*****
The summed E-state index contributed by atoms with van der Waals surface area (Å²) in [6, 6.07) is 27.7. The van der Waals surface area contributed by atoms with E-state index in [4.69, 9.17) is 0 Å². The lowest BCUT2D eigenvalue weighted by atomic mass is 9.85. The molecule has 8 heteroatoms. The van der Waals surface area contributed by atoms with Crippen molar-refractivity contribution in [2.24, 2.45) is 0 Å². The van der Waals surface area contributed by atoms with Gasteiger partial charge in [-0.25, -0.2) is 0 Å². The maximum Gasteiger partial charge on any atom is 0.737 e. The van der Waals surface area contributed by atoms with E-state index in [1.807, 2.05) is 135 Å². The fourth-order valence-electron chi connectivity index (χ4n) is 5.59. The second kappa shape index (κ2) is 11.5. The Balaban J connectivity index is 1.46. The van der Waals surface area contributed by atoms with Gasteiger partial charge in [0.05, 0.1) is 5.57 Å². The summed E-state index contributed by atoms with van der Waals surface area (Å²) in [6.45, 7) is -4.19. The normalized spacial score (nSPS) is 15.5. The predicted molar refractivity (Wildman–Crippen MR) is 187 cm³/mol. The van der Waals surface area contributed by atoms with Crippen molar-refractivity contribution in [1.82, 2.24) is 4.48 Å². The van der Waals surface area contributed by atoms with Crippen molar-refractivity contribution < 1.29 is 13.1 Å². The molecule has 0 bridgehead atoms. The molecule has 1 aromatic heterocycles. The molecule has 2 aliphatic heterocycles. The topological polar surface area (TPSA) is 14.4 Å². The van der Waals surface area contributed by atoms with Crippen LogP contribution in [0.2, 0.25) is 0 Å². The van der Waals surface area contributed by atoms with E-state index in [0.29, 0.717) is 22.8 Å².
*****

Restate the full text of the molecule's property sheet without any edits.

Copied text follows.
The summed E-state index contributed by atoms with van der Waals surface area (Å²) in [6, 6.07) is 27.7. The van der Waals surface area contributed by atoms with E-state index in [4.69, 9.17) is 0 Å². The lowest BCUT2D eigenvalue weighted by atomic mass is 9.85. The molecule has 8 heteroatoms. The van der Waals surface area contributed by atoms with Crippen molar-refractivity contribution in [2.24, 2.45) is 0 Å². The van der Waals surface area contributed by atoms with Gasteiger partial charge in [-0.25, -0.2) is 0 Å². The maximum Gasteiger partial charge on any atom is 0.737 e. The van der Waals surface area contributed by atoms with E-state index in [1.807, 2.05) is 135 Å². The fourth-order valence-electron chi connectivity index (χ4n) is 5.59. The second kappa shape index (κ2) is 11.5. The Balaban J connectivity index is 1.46. The van der Waals surface area contributed by atoms with Gasteiger partial charge in [0.05, 0.1) is 5.57 Å². The summed E-state index contributed by atoms with van der Waals surface area (Å²) in [6.45, 7) is -4.19. The normalized spacial score (nSPS) is 15.5. The predicted molar refractivity (Wildman–Crippen MR) is 187 cm³/mol. The van der Waals surface area contributed by atoms with Crippen molar-refractivity contribution in [1.82, 2.24) is 4.48 Å². The van der Waals surface area contributed by atoms with Crippen molar-refractivity contribution < 1.29 is 13.1 Å². The molecule has 0 bridgehead atoms. The molecule has 1 aromatic heterocycles. The molecule has 2 aliphatic heterocycles. The topological polar surface area (TPSA) is 14.4 Å². The van der Waals surface area contributed by atoms with Crippen LogP contribution in [0.2, 0.25) is 0 Å². The van der Waals surface area contributed by atoms with E-state index in [0.29, 0.717) is 22.8 Å².